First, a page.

CHARLESTON, W.Va. – West Virginia Attorney General Patrick Morrisey has hired a former Kanawha County assistant prosecutor to be part of efforts against prescription drug abuse.

Morrisey announced Thursday Maryclaire Akers will be an assistant attorney general in the Consumer Protection Division.

“We are pleased to have someone of Ms. Akers’ caliber joining our team,” Attorney General Morrisey said in a prepared statement. “She is a well-respected attorney in the Kanawha Valley, and she will bring years of prosecutorial experience to the Division and the Office’s working group tasked with looking at the drug abuse epidemic plaguing our state.”

Akers told MetroNews Thursday most of the crimes she came across as an assistant prosecutor were related to drugs and drug abuse.

“One thing that always struck me was how many people it affects,” she said. “It affects every member of their family, their community and their neighbors.”

AG Morrisey said Akers will prosecute consumer fraud cases and be part of a working group in his office evaluating the state’s prescription drug problems.

Akers said she’s looking forward to the challenge.

“The hard things make me happy to try to figure out and solve. I know it’s a complex problem and there’s no easy answer,” she said. “I think it’s going to be really exciting to work on and I’m really glad for the opportunity.”

Akers has most recently worked for the state Ethics Commission. She’ll begin her new job August 12.

 

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Comments

  • rich

    Joe is absolutely correct. While Akers is an excellent hire, what can she do? The AG has no prosecutorial authority. He could bring suit against manufacturers like McGraw did against Pharma. Given his and his wife's ties to the pharmaceutical industry, anyone see that happening?

  • central

    Kanawha county has notoriously been one of the worst areas in the state with rampant drug abuse, most recently noted with rising pseudoephrine sales. Last weeks' Gazette noted that this one county accounted for 50% of the statewide sales of this meth-making ingredient. I'm not familiar with this lady and not from kanawha, but why should the public have faith in her when she comes from such an unsuccessful court system in regards to the drug problem? How many drug-related murders have there been just in the last year in charleston alone?! I think we need to be bringing in some bigger guns from outside our broken system to actually fix something! No one is putting two and two together and realizing that all they have done by enforcing laws on one type of drug (prescription pain pills) is force the addicts into harder drugs like meth, as we are seeing now with the number of lab busts already this year. Not to mention the growing heroin problem in our area. Our current approach simply isn't working. I'm not sure what the answer is, but the "war on drugs" as it currently is being waged is the biggest waste of taxpayer money.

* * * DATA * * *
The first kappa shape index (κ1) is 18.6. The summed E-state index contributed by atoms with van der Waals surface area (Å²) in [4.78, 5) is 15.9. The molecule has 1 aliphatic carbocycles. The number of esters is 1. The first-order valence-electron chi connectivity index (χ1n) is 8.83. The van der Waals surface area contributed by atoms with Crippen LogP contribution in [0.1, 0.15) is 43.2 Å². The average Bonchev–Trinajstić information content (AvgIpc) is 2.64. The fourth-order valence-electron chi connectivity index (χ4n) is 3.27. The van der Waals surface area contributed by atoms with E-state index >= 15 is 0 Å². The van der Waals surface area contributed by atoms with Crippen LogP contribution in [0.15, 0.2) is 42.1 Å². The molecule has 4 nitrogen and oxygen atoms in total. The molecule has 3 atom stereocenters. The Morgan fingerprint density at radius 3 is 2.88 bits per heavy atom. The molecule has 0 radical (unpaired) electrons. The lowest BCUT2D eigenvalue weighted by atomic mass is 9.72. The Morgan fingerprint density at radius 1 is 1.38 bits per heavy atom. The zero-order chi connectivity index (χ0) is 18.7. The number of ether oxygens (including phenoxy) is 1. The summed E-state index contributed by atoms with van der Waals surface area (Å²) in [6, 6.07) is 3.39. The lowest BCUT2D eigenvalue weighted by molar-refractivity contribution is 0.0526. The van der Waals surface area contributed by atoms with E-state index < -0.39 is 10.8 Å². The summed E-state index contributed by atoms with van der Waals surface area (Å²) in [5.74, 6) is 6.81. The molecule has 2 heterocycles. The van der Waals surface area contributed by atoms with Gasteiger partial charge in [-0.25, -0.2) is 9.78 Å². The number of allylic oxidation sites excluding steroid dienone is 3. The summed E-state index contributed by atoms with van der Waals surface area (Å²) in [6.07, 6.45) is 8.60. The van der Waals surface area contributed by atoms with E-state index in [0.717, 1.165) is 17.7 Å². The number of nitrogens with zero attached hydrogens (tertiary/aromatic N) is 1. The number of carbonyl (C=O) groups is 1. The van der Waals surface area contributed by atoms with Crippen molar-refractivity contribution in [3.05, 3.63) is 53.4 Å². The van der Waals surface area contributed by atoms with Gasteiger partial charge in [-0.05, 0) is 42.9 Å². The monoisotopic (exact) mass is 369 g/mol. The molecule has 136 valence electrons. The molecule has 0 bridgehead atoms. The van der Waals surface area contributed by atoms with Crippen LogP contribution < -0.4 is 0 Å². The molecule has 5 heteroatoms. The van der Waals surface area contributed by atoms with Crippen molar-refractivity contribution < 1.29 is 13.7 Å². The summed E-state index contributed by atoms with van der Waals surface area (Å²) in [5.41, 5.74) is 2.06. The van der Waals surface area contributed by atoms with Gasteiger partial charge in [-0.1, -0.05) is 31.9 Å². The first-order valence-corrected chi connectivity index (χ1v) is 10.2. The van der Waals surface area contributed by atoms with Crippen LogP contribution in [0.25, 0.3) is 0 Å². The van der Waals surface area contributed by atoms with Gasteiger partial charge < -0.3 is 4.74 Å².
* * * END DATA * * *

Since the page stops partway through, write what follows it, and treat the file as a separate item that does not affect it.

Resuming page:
• Joe

    I am courious as to how they will prosecute consumer fraud cases, as the AG per WV Consitution has no crimial prosecution power, this is vested with the county prosecuting attorneys.

    I am not knocking the caliber of the atty hired, just a question as to what his menat by prosecutue consumer fraud cases.

  • ConservativeRealist

    Ms. Akers is an excellent attorney and a very politically savvy person. She has a great deal of integrity and experience in the court room. She is the first hire in Morrisey's office that indicates there is a glimmer of hope in an otherwise problematic office...

  • sam

    must have missed this job posting!!!!!!!!!!!!!!!!!!!!!!!!!!!!!!!!!!!!!!!!!!!!!!!!!!!!!!!!!!!!!!!!!!!!!!!!!!!!!!!!!!!!!!!!!!!!!!!!!!!!!!!!!!!!!!!!!!!!!!!!!!!!!

  • John Evans

    The war on drugs is an epic failure. Why don't we decriminalize it and let people decide what to do on their own. It is none of your business what another person chooses to do if they do not hurt or bother anyone else.

    • hillbilly

      Your last sentence is the key. A cousin of ours has stolen and pawned anything he could get his hands on to feed his habit. He constantly bums money and calls any relative he has and tells different sob stories for money, like how the dealers from Michigan are following him, trying to kill him, how he owes them money, etc. He breaks in to houses and garages looking for things to steal. He shows up with his drug friends at people's homes and tells them these guys are holding him hostage, etc trying to intimidate them too. His parents have hocked their souls to send him to three different rehabs, to no avail since he doesn't really want help, he only uses meeting people at rehabs to make more drug contacts. This is going to end up really bad. If it were legalized, how do you think it would help? I can only see much more of the same, and law enforcement would not be after anyone about it.

    • Mike

      John it does hurt and bother others. I don't know what the answers are but it has seriously damaged our family. Mrs Akers will bring great insight and experience to the AG's office.